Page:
I’ve been on-line quite a bit selecting illustrations for my e-book publications (coming up!).
It’s wonderfully easy to get lost in this process. Side-tracked, in fact. Here are some rather surprising discoveries, specifically having to do with the people in the life of Josephine’s daughter Hortense (the subject of my next novel).
I’ve always been fond of this portrait of Alexandre de Beauharnais, Josephine’s first husband, because he’s posed with his hand in his vest — exactly as her second husband Napoleon will be portrayed.
And her son Eugène, for that matter:
Coincidental? (I think not!)
The portrait that took me aback was this grim one of Alexandre, which I’d never seen before:
My suspicion has always been that Alexandre might have been bi-polar — something he might have passed onto Hortense, in fact. It’s only a hunch, but this portrait would certainly confirm that he was not a happy man.
I mentioned in an earlier post that I’ll soon have my Sandra Gulland Ink e-books up. In the words of a youngster I know, “Soon is a very long time.” We are close — very close! — but for the concern that a few typos remain.
I proofed the files in France last summer, in the backseat of a car full of film crew, radio blaring. Not ideal!
Since then, Kris Waldherr, designer and tech wizz, read about half the chapters, and found typos. There are others, no doubt, and I’m on deadline revising This Bright Darkness: so no time to spare!
Here is the request. Are there any of you who 1) have an iPad, and 2) would be willing to read the new digital edition of The Many Lives & Secret Sorrows of Joséphine B.?
If so, I’d email you the file with instructions on how to get it into iBook. Then all you would have to do is read it, highlight whatever errors you find, and email them to me. (iBook makes this very easy.)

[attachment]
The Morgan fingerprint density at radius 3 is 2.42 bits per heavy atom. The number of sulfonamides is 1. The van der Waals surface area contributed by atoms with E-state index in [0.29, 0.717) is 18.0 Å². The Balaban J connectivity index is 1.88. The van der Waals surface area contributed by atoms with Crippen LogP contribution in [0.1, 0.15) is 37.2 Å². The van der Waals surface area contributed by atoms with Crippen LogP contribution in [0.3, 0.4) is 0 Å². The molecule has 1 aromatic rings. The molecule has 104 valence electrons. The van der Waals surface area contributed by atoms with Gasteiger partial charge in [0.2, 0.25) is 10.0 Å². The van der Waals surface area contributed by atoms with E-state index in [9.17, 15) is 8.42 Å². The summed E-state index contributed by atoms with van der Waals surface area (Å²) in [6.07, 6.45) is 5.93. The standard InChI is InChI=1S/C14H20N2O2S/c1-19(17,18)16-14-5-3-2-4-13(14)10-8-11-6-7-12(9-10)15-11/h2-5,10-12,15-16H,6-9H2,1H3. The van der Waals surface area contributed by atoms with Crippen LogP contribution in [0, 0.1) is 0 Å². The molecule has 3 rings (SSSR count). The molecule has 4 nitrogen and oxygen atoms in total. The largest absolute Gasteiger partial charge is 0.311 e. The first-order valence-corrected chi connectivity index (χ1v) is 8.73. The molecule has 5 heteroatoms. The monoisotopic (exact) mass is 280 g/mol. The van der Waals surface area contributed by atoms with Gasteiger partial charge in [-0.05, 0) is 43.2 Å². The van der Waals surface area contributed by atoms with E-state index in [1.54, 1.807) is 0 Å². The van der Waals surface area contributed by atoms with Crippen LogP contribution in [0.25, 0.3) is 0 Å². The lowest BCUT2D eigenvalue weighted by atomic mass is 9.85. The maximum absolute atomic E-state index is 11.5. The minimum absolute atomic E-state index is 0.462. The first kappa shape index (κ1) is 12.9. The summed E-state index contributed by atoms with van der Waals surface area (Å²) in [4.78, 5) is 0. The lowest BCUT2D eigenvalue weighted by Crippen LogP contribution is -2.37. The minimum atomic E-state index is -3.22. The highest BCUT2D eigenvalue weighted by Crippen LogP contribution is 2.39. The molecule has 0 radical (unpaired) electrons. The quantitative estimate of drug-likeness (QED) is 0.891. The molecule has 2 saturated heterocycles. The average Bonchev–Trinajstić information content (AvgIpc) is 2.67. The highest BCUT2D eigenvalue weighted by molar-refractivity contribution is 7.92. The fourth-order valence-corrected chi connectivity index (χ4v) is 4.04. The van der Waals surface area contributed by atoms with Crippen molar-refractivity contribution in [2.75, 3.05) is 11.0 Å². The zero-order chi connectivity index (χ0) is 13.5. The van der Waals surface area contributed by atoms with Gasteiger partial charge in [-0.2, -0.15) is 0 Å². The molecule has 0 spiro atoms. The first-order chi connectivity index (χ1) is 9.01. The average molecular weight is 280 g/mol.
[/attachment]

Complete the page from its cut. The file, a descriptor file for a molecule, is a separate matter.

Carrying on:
If you are interested, let me know! sgulland AT sandragulland DOT com.
I’m told by Allegra, the editorial assistant at Turnstone, Simon & Schuster, in New York, that ebook errors happen because the text is shrunk. I’m simply to let her know and they will be corrected. (Thank you, Allegra.)
So I returned to AmazonKindle to check what’s been highlighted by reader/proofreaders. Here’s what I discovered:
From The Many Lives & Secret Sorrows of Josephine B.:
–3 readers highlighted: In the light I see security, but in the shadows I see grief . . . in the shadows I see defeat.
–4 highlighted the typos “aman” (a man) and “aspisspotin” (as pisspot in)
–4 also highlighted: intelligent; she amuses; she is pleasing. She is grace and charm and heart. Unlike Rose: scared, haunted and needy. Unlike Rose with her sad life.
From Tales of Passion, Tales of Woe:
–3 readers highlighted, from the copyright page: Ogni talento matta. (Every talented man is a madman.)
–3 also highlighted: A woman’s truths, how secret they must be. Hidden, buried, only to emerge in the night.
From The Last Great Dance on Earth:
–6 readers highlighted the sentence: That we are born, we live and we die—in the midst of the marvelous. (A wonderful Napoleon quote, in truth. I worked hard to get it in.)
–3 highlighted: We are punished for our pleasures; if only we were rewarded for our pain.
From Mistress of the Sun:
–3 readers highlighted: Patience is the companion of wisdom, her father had often said, quoting Saint Augustine.
What does this tell me?
One, that there are not too many typos. And two, that readers like wise nuggets. And three: that the Amazon recording system may be suspect. It seems too coincidental. As a novelist, I’d never get readers to believe it.
You might be pleased to know that the second most highlighted text for all of Kindle is:
It is a truth universally acknowledged, that a single man in possession of a good fortune, must be in want of a wife.
From Pride and Prejudice, of course, by Jane Austen: highlighted by 3547 Kindle users.
As for the #1 favourite? It’s a quote from Cutting for Stone by Abraham Verghese that begins:
The key to your happiness is to own your slippers, own who you are, own how you look, own your family, own the talents you have, and own the ones you don’t.
What do you think? Are you a highlighter? (I am: shamelessly so.)